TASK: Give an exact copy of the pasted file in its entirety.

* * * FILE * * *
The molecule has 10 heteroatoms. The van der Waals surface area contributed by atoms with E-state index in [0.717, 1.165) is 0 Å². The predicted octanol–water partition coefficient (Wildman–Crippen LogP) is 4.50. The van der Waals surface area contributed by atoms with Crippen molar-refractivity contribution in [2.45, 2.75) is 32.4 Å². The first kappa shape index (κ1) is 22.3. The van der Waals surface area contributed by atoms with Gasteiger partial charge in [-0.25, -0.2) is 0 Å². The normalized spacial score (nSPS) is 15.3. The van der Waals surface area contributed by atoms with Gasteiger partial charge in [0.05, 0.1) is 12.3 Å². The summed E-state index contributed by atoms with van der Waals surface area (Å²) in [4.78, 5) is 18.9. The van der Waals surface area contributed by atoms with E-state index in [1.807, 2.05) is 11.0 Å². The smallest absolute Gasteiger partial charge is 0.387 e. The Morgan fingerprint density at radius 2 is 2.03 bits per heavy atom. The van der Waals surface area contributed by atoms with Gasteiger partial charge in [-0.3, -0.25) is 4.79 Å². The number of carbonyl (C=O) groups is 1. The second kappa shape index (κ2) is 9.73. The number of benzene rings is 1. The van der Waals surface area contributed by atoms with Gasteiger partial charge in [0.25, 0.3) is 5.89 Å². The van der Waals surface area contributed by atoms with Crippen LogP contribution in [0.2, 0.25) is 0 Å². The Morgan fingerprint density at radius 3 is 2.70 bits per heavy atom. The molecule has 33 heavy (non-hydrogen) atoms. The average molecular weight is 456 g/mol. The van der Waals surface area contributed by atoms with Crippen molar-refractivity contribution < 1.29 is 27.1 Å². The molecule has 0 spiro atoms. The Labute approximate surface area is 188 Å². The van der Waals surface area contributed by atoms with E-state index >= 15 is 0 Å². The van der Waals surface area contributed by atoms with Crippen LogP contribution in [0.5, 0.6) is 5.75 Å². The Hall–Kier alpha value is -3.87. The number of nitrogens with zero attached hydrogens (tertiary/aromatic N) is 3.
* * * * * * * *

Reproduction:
The molecule has 10 heteroatoms. The van der Waals surface area contributed by atoms with E-state index in [0.717, 1.165) is 0 Å². The predicted octanol–water partition coefficient (Wildman–Crippen LogP) is 4.50. The van der Waals surface area contributed by atoms with Crippen molar-refractivity contribution in [2.45, 2.75) is 32.4 Å². The first kappa shape index (κ1) is 22.3. The van der Waals surface area contributed by atoms with Gasteiger partial charge in [-0.25, -0.2) is 0 Å². The normalized spacial score (nSPS) is 15.3. The van der Waals surface area contributed by atoms with Gasteiger partial charge in [0.05, 0.1) is 12.3 Å². The summed E-state index contributed by atoms with van der Waals surface area (Å²) in [4.78, 5) is 18.9. The van der Waals surface area contributed by atoms with E-state index in [1.807, 2.05) is 11.0 Å². The smallest absolute Gasteiger partial charge is 0.387 e. The Morgan fingerprint density at radius 2 is 2.03 bits per heavy atom. The van der Waals surface area contributed by atoms with Gasteiger partial charge in [-0.3, -0.25) is 4.79 Å². The number of carbonyl (C=O) groups is 1. The second kappa shape index (κ2) is 9.73. The number of benzene rings is 1. The van der Waals surface area contributed by atoms with Gasteiger partial charge in [0.25, 0.3) is 5.89 Å². The van der Waals surface area contributed by atoms with Crippen LogP contribution in [0.2, 0.25) is 0 Å². The Morgan fingerprint density at radius 3 is 2.70 bits per heavy atom. The molecule has 33 heavy (non-hydrogen) atoms. The average molecular weight is 456 g/mol. The van der Waals surface area contributed by atoms with Crippen molar-refractivity contribution < 1.29 is 27.1 Å². The molecule has 0 spiro atoms. The Labute approximate surface area is 188 Å². The van der Waals surface area contributed by atoms with E-state index >= 15 is 0 Å². The van der Waals surface area contributed by atoms with Crippen LogP contribution in [0.5, 0.6) is 5.75 Å². The Hall–Kier alpha value is -3.87. The number of nitrogens with zero attached hydrogens (tertiary/aromatic N) is 3.